Reimagining Shopping Malls

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CED Program Interns & Students

gardensunderglassAcross the United States, malls are an endangered species. Once a marker of local economic success, the traditional, enclosed shopping mall are becoming abandoned, irrelevant, and forgotten structures. Many anchor tenants, like J.C. Penney, are relocating or closing down altogether. The high costs and time associated with upfitting malls prevent many towns and mall owners from investing in these structures, which often end up as abandoned, contributing to blight.

Some towns and mall owners, however, have thought of economically feasible and innovative ways to make use of these large, empty structures. The Galleria Shopping Mall in Cleveland, Ohio was once one of the largest malls in central Ohio. In 2012, the Galleria had lost all of its anchor tenants and only had a total of eight retail stores remaining. In an effort to avoid foreclosure, Vicky Poole, the marketing and events director for the mall, thought of the Gardens Under Glass project. This project used the struggling mall’s interesting architecture to transform the space into a massive garden. Because the building was already designed like a greenhouse, growing things like tomatoes, lettuce, spices, strawberries, and basil proved to be a promising solution. 

The Galleria Shopping Mall used its garden to attract shoppers looking for organic fruits and vegetables, while also providing its restaurants with fresh, ultra-local ingredients. The Gardens Under Glass project helped the mall avoid foreclosure by attracting a substantial amount of traffic and potential consumers. In turn, more retail vendors and programs, including a YMCA fitness facility, moved into the space, stimulating growth.

Another interesting idea is the concept of turning a vacant shopping mall into a medical facility. Jackson Medical Mall (Mississippi) and Vanderbilt Health’s 100 Oaks (Tennessee) are just two examples of creative adaptive reuse of a mall to meet an important community need. 30 years ago, the Jackson Mall was facing foreclosure and in major need of rehabilitation. It is now 100% occupied and offers almost every conceivable medical specialty. I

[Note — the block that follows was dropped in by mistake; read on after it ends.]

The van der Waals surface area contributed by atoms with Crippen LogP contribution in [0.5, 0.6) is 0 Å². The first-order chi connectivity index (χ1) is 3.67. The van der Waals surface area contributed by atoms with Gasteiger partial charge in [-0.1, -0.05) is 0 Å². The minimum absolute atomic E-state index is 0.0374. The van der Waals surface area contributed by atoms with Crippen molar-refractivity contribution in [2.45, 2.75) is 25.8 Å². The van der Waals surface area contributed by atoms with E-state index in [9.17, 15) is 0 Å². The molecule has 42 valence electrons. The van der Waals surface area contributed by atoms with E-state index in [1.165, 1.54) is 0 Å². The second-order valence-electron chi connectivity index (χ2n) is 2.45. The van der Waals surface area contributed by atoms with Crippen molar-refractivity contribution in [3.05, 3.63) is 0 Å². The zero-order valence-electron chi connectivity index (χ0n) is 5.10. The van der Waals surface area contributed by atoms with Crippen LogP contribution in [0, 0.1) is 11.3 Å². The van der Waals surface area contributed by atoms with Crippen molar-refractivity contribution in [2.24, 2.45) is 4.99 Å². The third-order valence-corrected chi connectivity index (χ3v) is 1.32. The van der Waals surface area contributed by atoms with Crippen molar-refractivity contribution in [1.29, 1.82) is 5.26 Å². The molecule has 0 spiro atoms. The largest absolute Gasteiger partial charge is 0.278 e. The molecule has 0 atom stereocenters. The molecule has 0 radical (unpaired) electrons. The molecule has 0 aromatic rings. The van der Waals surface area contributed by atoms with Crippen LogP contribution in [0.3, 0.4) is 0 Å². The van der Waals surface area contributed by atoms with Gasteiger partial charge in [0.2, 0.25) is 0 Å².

The person who spearheaded the rebirth of Jackson Mall, Dr. Shirley, worked at a local health clinic that was in desperate need of additional space. He and his colleagues (Jackson State University and Tougaloo College) “performed a medical miracle for a retail mall on its deathbed”, transforming Jackson Mall into a state-of-the-art healthcare facility to serve Jackson’s lower-income residents.

The success of Jackson Medical Mall has helped revitalize strip malls nearby and encouraged new businesses to expand in the surrounding area. A current project is aiming to create a medical corridor, which will use the new hospital as an anchor while incorporating clinics, a research center, and an airport. Not only did this project save the abandoned mall from decaying and having a negative impact on the local community, it also spurred economic development in Jackson by attracting consumers to the area while offering a convenient and much-needed healthcare facilities.

Despite depressing news about the demise of shopping malls, there are other success stories to point to for inspiration. Southwest Center in Dallas was revived by reshifting its focus from large, national retailors to focusing almost exclusively on providing spaces for locally-owned, small businesses, many of whom came from the mall’s own business incubator. Another Dallas mall, Grapevine Mills, rehabilitated its space into an aquarium, while a mall in Portsmouth VA is currently being renovated as an indoor go-kart and paintball arena.

Let us know of other examples or your ideas to reuse abandoned or underutilized shopping malls in the comments section.

Katie Kennihan is a rising sophomore at UNC-Chapel Hill. Edited by Marcia Perritt.

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